Aldrete scoring system is commonly used for the assessment of discharge and a patient with score 8 or higher can be considered for discharge [6]. Although this patient scored approximately 7 on Aldrete scoring at the time of discharge from the recovery room, it likely doesn’t matter from our experience of previous ERCP in the fact that his saturation with vital sign was spontaneously recovered only through oxygen supply via nasal prong without help of other specific maneuver and there was some response to pain after ERCP with stable vital sign including respiration. But there was unsatisfied missing in that the patient would not be monitored in the ICU for deep drowsy state after ERCP due to the lack of our experience of rare severe neurologic complication after sedative endoscopy.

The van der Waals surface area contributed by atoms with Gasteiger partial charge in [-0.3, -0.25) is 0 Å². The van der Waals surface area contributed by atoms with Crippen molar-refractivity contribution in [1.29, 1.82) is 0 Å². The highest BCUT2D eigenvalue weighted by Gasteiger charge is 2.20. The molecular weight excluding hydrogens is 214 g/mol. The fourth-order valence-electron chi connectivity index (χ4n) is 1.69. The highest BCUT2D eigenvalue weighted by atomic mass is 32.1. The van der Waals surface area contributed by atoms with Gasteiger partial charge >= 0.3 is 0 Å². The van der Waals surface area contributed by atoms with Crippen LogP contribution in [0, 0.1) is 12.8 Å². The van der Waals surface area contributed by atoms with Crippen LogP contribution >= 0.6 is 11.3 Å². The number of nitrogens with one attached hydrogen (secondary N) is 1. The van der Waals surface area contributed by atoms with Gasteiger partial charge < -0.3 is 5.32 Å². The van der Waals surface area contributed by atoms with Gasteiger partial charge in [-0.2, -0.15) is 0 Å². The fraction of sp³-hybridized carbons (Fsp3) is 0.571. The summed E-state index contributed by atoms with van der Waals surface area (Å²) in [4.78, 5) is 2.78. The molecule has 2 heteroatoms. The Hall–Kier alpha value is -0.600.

Other potentially severe complications such as severe necrotizing pancreatitis, massive bleeding, and GI perforation after therapeutic procedures such as ERCP could be recognized early by realtime endoscopic view and post-procedure laboratory findings and promptly managed by endoscopic or surgical treatment according to the clinical characteristics and severity [7]. The cases of severe neurologic complication such as air embolism accompanied with cerebral infarction or intracranial hemorrhage after various endoscopic procedures have been previously reported [8,9].
Air embolism which is a result of direct communication between air and blood vessels by pressure gradient favoring the passage of air into the circulation has been previously reported. Risk factors for air embolism include previous interventions or surgeries of bile duct system, blunt or penetrating trauma to liver, biliary atresia, and interventional techniques including cholangioscopy and biliary sphincterotomy. Like the occurrence of air embolism after ERCP, hematogenous spread of septic emboli through the sphincterotomy and bile duct injury site attributable to repeated manipulations of accessories for stone removal maybe cause the development of delayed multiple septic cerebral infarctions in this patient.